Tuesday, April 16, 2013

Scary Things

Since first hearing the news about Boston on the way home from work yesterday, I've seen this quote pop up a few times in my news feeds:

I had not heard this quote before yesterday, but it makes a lot of sense. And it got me thinking....

A lot of large-scale tragedies have happened in my relatively short lifetime. Many while I was a kid. I never realized how many until I was teaching a lesson on the Clinton and Bush administrations the other day and we were talking about the different attacks that had occurred during those 16 years.
Although I don't remember it, the first World Trade Center bombing happened when I was 5 years old. 
I can recall the Oklahoma City bombing. I was in 2nd grade. Students in our school wrote poems and drew pictures to send to the families affected by the event, and our words and images were turned into a book. 
In 5th grade, the shootings at Columbine happened. I remember the news reports. I remember the atmosphere at school changing in the following days. But I don't remember being scared. Maybe I was still too young to understand? 
September 11th, 2001, I was sitting in my eighth grade English class when our principal came over the intercom and announced the attacks. None of it made sense at the time. Why would people do something like that? Now when I look back and watch the footage from that day, all I can focus on are the faces of the first responders as they headed towards those towers and wonder if they ever made it home that night.
West Virginia Tech. Fort Hood. Aurora, Colorado. Sandy Hook Elementary. And now, Boston.
I've started to lose track of all the crazy things that have happened in our world. I fear I'm starting to become desensitized to it all. Yes, I hurt when I see these things on the news. Please, don't misunderstand me. But I'm starting to notice that with each event that happens, those feelings of shock and raw emotions don't last nearly as long as they use to.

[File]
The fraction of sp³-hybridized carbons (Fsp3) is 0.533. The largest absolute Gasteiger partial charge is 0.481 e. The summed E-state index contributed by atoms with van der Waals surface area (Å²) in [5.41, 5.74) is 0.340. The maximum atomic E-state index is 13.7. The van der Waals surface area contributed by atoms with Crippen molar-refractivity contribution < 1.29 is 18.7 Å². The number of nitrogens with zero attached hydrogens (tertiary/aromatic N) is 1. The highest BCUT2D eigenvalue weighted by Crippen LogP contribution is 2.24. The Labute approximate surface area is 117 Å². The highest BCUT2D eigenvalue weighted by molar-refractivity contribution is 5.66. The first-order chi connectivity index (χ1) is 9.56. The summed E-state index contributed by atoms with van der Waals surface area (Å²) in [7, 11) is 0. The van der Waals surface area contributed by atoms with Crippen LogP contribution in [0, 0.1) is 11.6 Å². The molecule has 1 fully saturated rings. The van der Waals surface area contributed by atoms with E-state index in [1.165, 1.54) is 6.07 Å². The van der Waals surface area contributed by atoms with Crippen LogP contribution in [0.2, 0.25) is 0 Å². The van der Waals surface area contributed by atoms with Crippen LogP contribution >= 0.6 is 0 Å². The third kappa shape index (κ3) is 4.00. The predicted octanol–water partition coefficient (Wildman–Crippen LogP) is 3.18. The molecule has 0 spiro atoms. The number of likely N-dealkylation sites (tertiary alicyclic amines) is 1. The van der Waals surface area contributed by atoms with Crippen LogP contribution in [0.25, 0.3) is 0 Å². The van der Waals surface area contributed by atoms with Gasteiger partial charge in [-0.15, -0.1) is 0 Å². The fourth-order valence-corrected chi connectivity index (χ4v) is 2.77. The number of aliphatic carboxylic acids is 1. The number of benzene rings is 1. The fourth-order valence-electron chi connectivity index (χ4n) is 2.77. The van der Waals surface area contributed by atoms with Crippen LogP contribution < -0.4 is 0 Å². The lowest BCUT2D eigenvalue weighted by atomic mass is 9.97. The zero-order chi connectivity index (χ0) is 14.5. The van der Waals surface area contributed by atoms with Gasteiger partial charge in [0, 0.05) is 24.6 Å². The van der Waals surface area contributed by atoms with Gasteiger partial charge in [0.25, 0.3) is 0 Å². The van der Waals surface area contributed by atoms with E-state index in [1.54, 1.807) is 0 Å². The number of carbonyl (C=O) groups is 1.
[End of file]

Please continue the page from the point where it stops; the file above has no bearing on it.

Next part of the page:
I think what scares me the most, though, is that these events and all their craziness will start to become "normal." I think about my students - they were only in kindergarten or 1st grade when 9/11 happened. I think about how much they've witnessed in their 15-16 years on earth. I wonder if events like Boston, or even Sandy Hook, are just another news story to them. They didn't even bring it up today in class... I wonder if they realize that it wasn't always this scary out in the world - you weren't constantly looking over your shoulders or suspiciously eyeing the person next to you. Or maybe it was and I was, again, too young to realize it.

We need to remember that there is still good in this world. There are still "helpers" out there. Extra prayers should be said today. Not just for the victims of Boston and their families. But also for those firefighters, police officers, EMTs and paramedics who helped. For the bystanders who put others before themselves. For the nurses and doctors who cared for all of the hurt and wounded. We need to remember them in our prayers as well.


  1. I struggled so much with this with my students last year - teaching kids about 9/11 who have only grown up knowing crazy security lines and Wars on Terror. It's so difficult because their perspective, though not that far removed from our own, is markedly different. My guess about Boston is that your physical proximity to the event, combined with the total lack of information and the relatively low number of deaths, makes them feel like this one was "okay." People were (mostly) safe. I'm not sure, it's hard to say. I definitely, definitely was so sad yesterday morning that I didn't have my own flock of high schoolers to call my own and help shape their understanding of the event.

    This was a great post! Every time that I get overwhelmed by all the things that seem to happen so quickly (ie: the events you listed since WTC93), I try to remember that these things may have happened historically, just that people only write about the biggest, most awful ones that stand out the most.

    1. You're probably right about the proximity - it might just not hit home with the kids. I think it was the same with 9/11: we live so far from NY on top of the fact that they were still pretty young. I showed them a short documentary that featured 9 individuals who were in NY and their stories. They had pulled out their cameras and had recorded some of the images we see replayed in a lot of other documentaries. My students were hypnotized by the screen. Suddenly they understood why people still talk about 9/11 like it was a big deal. It clicked.

      Its funny you mention "these things may have happened historically," because I was listening to a guy on the radio (no idea who it was) who said that this is to be expected. That we're still a young country and all the other countries before us went through similar "growing pains" before they got to where they are now. My World History knowledge is lacking, so I'm not sure which events/countries he was referring to, but it was an interesting perspective. Regardless, events like these are still terrible.



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